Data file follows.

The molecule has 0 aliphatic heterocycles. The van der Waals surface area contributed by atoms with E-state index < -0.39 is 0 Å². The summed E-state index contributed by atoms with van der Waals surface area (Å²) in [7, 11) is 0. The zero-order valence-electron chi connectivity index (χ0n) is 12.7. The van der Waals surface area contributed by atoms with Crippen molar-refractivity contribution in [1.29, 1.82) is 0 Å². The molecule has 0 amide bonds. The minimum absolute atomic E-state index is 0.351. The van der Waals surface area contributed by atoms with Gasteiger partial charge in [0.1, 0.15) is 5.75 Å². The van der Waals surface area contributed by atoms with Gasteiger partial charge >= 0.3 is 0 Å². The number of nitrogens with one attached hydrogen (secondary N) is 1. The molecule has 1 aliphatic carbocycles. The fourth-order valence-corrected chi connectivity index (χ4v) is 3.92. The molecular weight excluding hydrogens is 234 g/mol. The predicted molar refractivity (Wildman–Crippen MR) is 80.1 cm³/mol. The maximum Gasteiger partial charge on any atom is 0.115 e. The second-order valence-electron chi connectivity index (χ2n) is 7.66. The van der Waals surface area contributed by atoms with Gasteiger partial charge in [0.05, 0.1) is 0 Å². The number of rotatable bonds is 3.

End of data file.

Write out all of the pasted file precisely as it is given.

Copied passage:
The molecule has 0 aliphatic heterocycles. The van der Waals surface area contributed by atoms with E-state index < -0.39 is 0 Å². The summed E-state index contributed by atoms with van der Waals surface area (Å²) in [7, 11) is 0. The zero-order valence-electron chi connectivity index (χ0n) is 12.7. The van der Waals surface area contributed by atoms with Crippen molar-refractivity contribution in [1.29, 1.82) is 0 Å². The molecule has 0 amide bonds. The minimum absolute atomic E-state index is 0.351. The van der Waals surface area contributed by atoms with Gasteiger partial charge in [0.1, 0.15) is 5.75 Å². The van der Waals surface area contributed by atoms with Gasteiger partial charge >= 0.3 is 0 Å². The number of nitrogens with one attached hydrogen (secondary N) is 1. The molecule has 1 aliphatic carbocycles. The fourth-order valence-corrected chi connectivity index (χ4v) is 3.92. The molecular weight excluding hydrogens is 234 g/mol. The predicted molar refractivity (Wildman–Crippen MR) is 80.1 cm³/mol. The maximum Gasteiger partial charge on any atom is 0.115 e. The second-order valence-electron chi connectivity index (χ2n) is 7.66. The van der Waals surface area contributed by atoms with Gasteiger partial charge in [0.05, 0.1) is 0 Å². The number of rotatable bonds is 3.